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Women in the Classical Music Industry Face Centuries of Silence

From the first Women’s March in January of 2017 to the rise in prominence of #MeToo, it is clear that women have been making great strides in the fight for representation.

In the world of the arts, the obstacles facing female directors, actors, and writers have started to reach an awareness in the mainstream. But in the world of classical, few know that years of prejudice and discrimination still prevent female composers from reaching the same level of success as their male counterparts.

Despite facing an industry fraught with sexism and harassment, the number of female classical musicians has grown steadily in the past few decades. But the women who write music struggle to get their compositions played, and are often disregarded for older, and more established, male composers. In the 2014-2015 season, only 1.8 percent of the music played by the 22 leading orchestras in the United States was composed by women, according to statistics published by the Baltimore Symphony Orchestra. The Metropolitan Opera has, in all of its history, produced only two operas written by women. In the 2018-2019 season, neither the Chicago Symphony Orchestra nor the Philadelphia Orchestra will play a single composition by a woman. Last spring, the community band I play in held a concert with solely female composers and a female guest conductor. Prior to that concert, I realized that in the nine years I have been playing in ensembles, I could count the number of times I have played a piece composed by a woman on one hand.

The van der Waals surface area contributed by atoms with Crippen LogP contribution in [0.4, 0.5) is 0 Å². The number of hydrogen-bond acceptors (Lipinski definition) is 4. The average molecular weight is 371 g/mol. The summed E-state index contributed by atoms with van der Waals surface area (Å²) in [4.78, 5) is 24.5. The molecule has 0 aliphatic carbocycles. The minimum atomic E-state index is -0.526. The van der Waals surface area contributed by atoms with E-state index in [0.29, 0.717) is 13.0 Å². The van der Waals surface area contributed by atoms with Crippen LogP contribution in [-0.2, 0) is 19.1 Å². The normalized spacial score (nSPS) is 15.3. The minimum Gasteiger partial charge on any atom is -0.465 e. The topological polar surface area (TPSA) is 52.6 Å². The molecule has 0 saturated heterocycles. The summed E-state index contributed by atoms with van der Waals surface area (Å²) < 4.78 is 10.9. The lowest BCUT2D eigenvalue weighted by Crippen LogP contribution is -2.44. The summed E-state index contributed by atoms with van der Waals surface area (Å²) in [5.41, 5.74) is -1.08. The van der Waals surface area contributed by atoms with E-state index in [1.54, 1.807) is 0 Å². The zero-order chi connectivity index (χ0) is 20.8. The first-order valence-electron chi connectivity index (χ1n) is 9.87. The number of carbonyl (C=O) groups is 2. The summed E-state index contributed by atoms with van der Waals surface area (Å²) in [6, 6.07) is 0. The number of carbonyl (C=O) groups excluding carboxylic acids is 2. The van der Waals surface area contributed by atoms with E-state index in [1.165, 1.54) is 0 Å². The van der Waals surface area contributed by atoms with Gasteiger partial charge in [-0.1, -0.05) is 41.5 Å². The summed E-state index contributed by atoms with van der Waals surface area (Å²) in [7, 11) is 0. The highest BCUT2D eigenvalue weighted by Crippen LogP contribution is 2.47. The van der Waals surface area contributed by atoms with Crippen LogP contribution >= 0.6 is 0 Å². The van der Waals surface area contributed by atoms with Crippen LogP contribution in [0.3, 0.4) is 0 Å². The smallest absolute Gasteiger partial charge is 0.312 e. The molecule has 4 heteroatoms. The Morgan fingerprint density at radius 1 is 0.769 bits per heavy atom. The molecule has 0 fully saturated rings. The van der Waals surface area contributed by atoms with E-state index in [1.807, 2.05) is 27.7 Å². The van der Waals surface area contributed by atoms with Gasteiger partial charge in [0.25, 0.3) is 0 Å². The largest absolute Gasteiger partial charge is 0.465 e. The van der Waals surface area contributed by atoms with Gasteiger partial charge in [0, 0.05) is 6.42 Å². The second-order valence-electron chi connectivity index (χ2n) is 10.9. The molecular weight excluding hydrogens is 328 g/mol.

In an industry that takes pride in centuries of history and tradition, a push for diversity can certainly unsettle its white male elite. Historically, women were not considered capable of writing music, and the women that did were not recognized for their work. Clara Schumann, widely viewed as one of the most talented female composers in history, was not even considered a composer until decades after her death in 1896. Instead, she was recognized as a talented concert pianist, while her accomplishments in composition were completely minimized.

Film composition, while a much newer industry, is not much better. Out of the top-grossing 250 films from the past three years, only 2 percent were scored by women. In 90 years, women have been nominated for an Academy Award for Best Original Score 7 times, and just two of those women have won.

There are many reasons for why the composition industry is so male-dominated. The biggest and most obvious obstacle to diversifying classical music lies within its devotion to tradition. High-profile operas and orchestras prefer to stick with what works. Directors and production companies will keep well-known composers on their roster, and continue to work with those same composers again and again. This makes it difficult for any up-and-coming composers, including female composers and composers of color, to get the attention they need to establish themselves. Like many other male-dominated industries, diversity is also an issue from the start: gender ratios in composition conservatories reflect the lack of women finding success in the industry.

The diversity problem in classical music composition is not invisible, however. Of the past eight Pulitzer Prizes for music, four have gone to women, and national music organizations like Opera America and the League of American Orchestras have recently awarded grants to female composers, with the goal of helping more women get their music on stage. And with the long history of sexism in the classical music industry, it will likely take the combined efforts of these organizations working with female composers to get their voices, and their music, heard.


Carolyn Ford is a Copy Editor at The Rational Creature. They study English and Gender and Sexuality studies at NYU with a particular interest in queer coming-of-age narratives.


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